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Age of the Reformation IV. Anabaptists, and the English Reformation. Anabaptists. Catabaptistae Anti-P æ dobaptists Credobaptists Widert ä ufer Heretics Brethren Beleivers Christians Anabaptists. Anabaptists. A history of radicalism Zwickau Prophets in Wittenberg (1521-1525)

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age of the reformation iv

Age of the Reformation IV


and the English Reformation











  • A history of radicalism
  • Zwickau Prophets in Wittenberg (1521-1525)
    • Had visions, dreams, and talked to God and Gabriel
    • Rejected the written word, regular ministry, and infant baptism
    • Preached the overthrow of all in the Millennium
    • Inspired the Peasants war
  • Münster Rebellion (1532-1536)
    • Anabaptist stronghold revolted
    • Became “New Jerusalem” 1534
    • The leader died leading a charge of 30 men while declaring he was Gideon
    • Came under the leadership of “King David” aka Jan Beukelszoon who instituted polygamy
    • January 1536 the town was lost and the rebels tortured, publicly executed and then displayed
  • Pacifist Anabaptism
    • Menno Simmons an ex-Roman Catholic priest
    • Joined other Anabaptists under a pacifist teacher
    • After Münster he allowed many to join the pacifist sect having greatest influence in the Netherlands
    • He guided and solidified Dutch Anabaptism resulting in them being renamed Mennonites
  • Swiss or mainstream Anabaptism
    • Led by Grebel, Manz, Blaurock, and Hübmaier
    • Three main doctrinal points
      • Believers Baptism
      • Separation of Church and State
      • Separation from the world/ungodliness
    • No specific mode of baptism
    • Believed in symbolic baptism/communion
    • Wrote many hymns
  • Persecution of Anabaptists in Switzerland
    • Debated Zwingli without result Re: infant baptism
    • Zwingli ordered all infants baptized or they and their families would be exiled
    • Anabaptist responded with a procession through town declaring “Woe, woe unto Zurich!”
    • 6 Anabaptists were executed leading to a nation wide persecution
    • Swiss persecution emphasized exile and drowning upon return rather than instant execution, though they still martyred quite a few Anabaptists
  • German/Austrian Persecution
    • Much more severe, taking Luther’s violent words and putting them to action
    • Even worse in Catholic controlled areas with thousands of martyred rather than hundreds
    • Behead those who recant, burn those who refuse
english reformation
English Reformation
  • A non-radical or extremist reformation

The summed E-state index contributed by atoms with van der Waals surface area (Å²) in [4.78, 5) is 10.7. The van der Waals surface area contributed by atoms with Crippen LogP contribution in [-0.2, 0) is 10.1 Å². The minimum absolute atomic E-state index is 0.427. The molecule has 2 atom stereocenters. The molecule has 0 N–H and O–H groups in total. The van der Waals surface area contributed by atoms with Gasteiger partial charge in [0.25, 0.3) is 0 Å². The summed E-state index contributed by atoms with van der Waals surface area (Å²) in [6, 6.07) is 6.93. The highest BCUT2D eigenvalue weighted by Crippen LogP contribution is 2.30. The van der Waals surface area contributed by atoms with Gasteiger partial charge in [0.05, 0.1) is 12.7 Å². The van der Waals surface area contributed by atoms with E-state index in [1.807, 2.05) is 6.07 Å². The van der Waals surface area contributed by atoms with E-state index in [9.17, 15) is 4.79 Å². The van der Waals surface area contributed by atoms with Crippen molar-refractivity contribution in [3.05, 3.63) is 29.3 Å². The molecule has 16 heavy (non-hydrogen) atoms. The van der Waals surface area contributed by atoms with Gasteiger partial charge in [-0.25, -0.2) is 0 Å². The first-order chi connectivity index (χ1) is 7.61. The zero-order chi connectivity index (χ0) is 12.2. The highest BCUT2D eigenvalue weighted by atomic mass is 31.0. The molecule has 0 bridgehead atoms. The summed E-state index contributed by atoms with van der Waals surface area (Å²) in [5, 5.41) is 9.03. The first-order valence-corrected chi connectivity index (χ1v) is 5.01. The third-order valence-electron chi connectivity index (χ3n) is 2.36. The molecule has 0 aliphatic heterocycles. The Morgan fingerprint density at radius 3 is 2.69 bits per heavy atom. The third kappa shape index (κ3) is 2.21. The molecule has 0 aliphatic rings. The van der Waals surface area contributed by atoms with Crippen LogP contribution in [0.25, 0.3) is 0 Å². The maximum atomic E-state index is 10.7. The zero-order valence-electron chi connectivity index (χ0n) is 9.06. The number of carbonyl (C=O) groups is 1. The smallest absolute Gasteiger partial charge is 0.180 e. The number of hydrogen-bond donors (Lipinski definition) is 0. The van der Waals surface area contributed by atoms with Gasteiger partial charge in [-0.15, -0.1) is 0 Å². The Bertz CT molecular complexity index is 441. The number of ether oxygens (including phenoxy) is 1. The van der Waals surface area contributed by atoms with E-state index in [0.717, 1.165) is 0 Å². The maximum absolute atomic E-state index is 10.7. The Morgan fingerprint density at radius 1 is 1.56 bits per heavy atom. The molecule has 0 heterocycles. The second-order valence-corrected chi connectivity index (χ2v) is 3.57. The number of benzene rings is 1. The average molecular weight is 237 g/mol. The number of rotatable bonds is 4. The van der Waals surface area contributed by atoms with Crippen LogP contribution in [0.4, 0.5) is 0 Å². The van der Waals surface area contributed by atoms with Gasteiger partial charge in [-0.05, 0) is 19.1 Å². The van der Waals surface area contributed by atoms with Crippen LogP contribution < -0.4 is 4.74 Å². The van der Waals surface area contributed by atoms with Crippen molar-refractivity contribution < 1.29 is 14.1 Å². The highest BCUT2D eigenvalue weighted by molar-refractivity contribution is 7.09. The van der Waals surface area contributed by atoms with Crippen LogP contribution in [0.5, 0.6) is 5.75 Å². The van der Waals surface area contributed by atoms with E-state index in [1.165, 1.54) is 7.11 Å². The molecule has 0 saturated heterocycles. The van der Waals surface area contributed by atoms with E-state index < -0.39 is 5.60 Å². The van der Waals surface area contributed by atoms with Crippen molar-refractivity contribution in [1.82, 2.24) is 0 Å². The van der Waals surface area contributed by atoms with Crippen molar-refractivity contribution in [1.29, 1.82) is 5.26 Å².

• Started with a tradition of conservatism and honest reform, rather than a radical break from Rome
  • Cardinal Thomas Wolsey was Chancellor of the realm, bishop of Winchester, ran the abbey of St. Albans, and was archbishop of York
  • He loved luxury and wanted to become pope, so had no real interest in breaking with Rome
english reformation1
English Reformation
  • Wolsey championed the “new learning” and criticized the abuses taking place in the monastery
  • Remodeled Oxford and funded professorships in theology and classics
  • Obtained papal sanction and suppressed ~40 monasteries
  • He declined to allow Henry VIII’s divorce and was deprived of office then arrested as a traitor
  • He died on the way to trial
english reformation2
English Reformation
  • Wolsey was replaced by Sir Thomas More who was a great example of an English Reformer
  • A good friend of Erasmus, he was well educated and dedicated to reformation of the Catholics
  • Wrote a book entitled Utopia
  • After becoming Chancellor he continued to carry out the reforms of Wolsey
  • He assented to Henry’s divorce, but unwillingly hoping to gain a break from papal taxes rather than a break from Rome
the english bible
The English Bible
  • Cambridge scholar William Tyndale requested permission to translate the bible
  • He was rejected then traveled to Hamburg to translate in secret
  • 1526 he first printed the NT, 1530 portions of the OT followed.
  • The bible was badly received by scholars due to many inaccuracies, Thomas More wrote thousands of pages of refutation against it.
the english bible1
The English Bible
  • The Bishop of London bought up all of the 15,000 copies he could find and burnt them. This financed many later printings
  • Tyndall’s version provided a basis for all later English translations of the bible